Political prisoner Chelsea Manning appeals ‘excessive’ 35yr whistleblowing sentence

© Chelsea Manning
Whistleblower Chelsea Manning is appealing her conviction under the Espionage Act for releasing more than 700,000 cables to Wikileaks in 2010, which earned her a 35 year sentence in a military prison.

Papers were filed on Wednesday with the Army Court of Criminal Appeals in Fort Belvoir, but they must be reviewed for classified information before they are released to the public.

Manning was sentenced to 35 years in 2013 after being found guilty of 20 charges by court martial, including six under the Espionage Act of 1917, for whistleblowing on war crimes committed by the US military in Iraq and Afghanistan.

The New York Times editorial board called her prison term "excessive" at the time of the verdict.

At the age of 22, US army intelligence analyst Manning sent documents, cables, and other digital files to Wikileaks.

She included the haunting ‘Collateral Murder’ video which depicts a US Apache crew killing civilians including two Reuters cameramen and wounding two children in Iraq.

"I started to question the morality of what we were doing," Manning said through a statement during the trial. "We had forgotten our humanity."

Lawyers Vincent Ward, Nancy Hollander, and Captain James Hammond have been preparing the appeal for months. 

The Guardian reports the lawyers reviewed classified evidence at Fort Leavenworth, Kansas.

The Freedom of the Press Foundation raised money for the appeal with First Look Media and Glenn Greenwald matching donations up to $60,000.

The US Army Court of Appeals has the power to throw out the case, order a retrial, or amended her sentence.  

The Obama administration has used the Espionage Act more than any other administration in US history, convicting seven whistleblowers including Manning.

She was awarded the Blueprint Enduring Impact Whistleblowing Prize earlier this month and wrote an acceptance speech from prison.

“I keep fighting to survive and thrive. I am fighting my court-martial conviction and sentence before a military appeals court, starting this month. I am fighting to make the full investigation by the FBI public. I am fighting to grow my hair beyond the two-inch male standards by the US military,” she wrote. “I keep fighting to warn the world of the dangerous trend in which the only information you can access is the kind that someone with money or power wants you to see.”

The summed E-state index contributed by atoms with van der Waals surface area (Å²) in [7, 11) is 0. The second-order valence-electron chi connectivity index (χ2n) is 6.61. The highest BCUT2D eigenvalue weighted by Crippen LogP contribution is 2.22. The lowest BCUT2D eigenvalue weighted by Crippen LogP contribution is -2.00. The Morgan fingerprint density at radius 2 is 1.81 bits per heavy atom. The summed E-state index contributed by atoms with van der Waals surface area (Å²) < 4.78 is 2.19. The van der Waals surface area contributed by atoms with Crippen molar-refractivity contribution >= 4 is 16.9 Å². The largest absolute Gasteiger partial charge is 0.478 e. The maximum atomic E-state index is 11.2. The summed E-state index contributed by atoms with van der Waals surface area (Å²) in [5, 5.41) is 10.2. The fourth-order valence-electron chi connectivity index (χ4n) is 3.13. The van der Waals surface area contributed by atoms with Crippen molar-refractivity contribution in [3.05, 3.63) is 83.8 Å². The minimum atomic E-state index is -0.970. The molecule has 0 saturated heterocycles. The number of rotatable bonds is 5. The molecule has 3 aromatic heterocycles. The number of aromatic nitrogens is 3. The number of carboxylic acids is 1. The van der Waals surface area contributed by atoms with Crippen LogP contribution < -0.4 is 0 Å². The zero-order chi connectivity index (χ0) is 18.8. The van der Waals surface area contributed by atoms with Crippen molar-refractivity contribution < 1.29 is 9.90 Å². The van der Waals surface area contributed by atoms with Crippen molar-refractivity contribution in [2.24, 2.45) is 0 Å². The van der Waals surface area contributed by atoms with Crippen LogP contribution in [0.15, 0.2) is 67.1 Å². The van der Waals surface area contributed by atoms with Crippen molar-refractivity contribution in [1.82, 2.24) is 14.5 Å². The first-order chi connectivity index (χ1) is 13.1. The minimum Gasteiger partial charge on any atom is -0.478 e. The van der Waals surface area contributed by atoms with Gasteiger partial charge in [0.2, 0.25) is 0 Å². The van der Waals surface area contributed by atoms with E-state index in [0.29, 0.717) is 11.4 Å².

Manning’s leak revealed a US policy of ignoring torture reports in Iraq, including the ‘Frago 242’ order against investigating allegations of abuse by the Iraqi government in violation of the UN Convention Against Torture.

The Guantanamo Files revealed detainees were arrested based on thin evidence.

The complicity of defense company DynCorp in child trafficking was also leaked, showing how the US embassy tried to censor a story about foreign contractors who hired “young dancing boys” to “entertain them” in northern Afghanistan.

Manning’s inside information exposed the coverup of Obama’s drone war in Yemen and evidence that US diplomats were authorized to collect biometric data on UN officials through an order signed by presidential candidate Hillary Clinton while she was Secretary of State.

Wikileaks is still under investigation for its role in whistleblowing and its founder Julian Assange remains in the Ecuadorian embassy in London.

Manning submitted an official request for a presidential pardon in 2013 and the hashtag #PardonManning is being used by someone social media to push President Barack Obama.

He technically has the power to release her before the end of his term in January 2017, although he has given no indications he will do so.

As for Obama's potential successor, only Hillary Clinton has commented directly on Manning. 

“I think that in an age where so much information is flying through cyberspace, we all have to be aware of the fact that some information which is sensitive, which does affect the security of individuals and relationships, deserves to be protected and we will continue to take necessary steps to do so,” Clinton said about Manning on December 11, 2015, failing to foresee the irony of her comments in light of her current email server scandal.

There is no record of her primary opponent Bernie Sanders mentioning Manning by name, but when asked about Edward Snowden at an October debate, he said, “I think Snowden played a very important role in educating the American public ... he did break the law, and I think there should be a penalty to that.”

Republican presumptive nominee Donald Trump has hinted he would kill Snowden using the death penalty, saying, “This guy’s a bad guy. There is still a thing called execution.”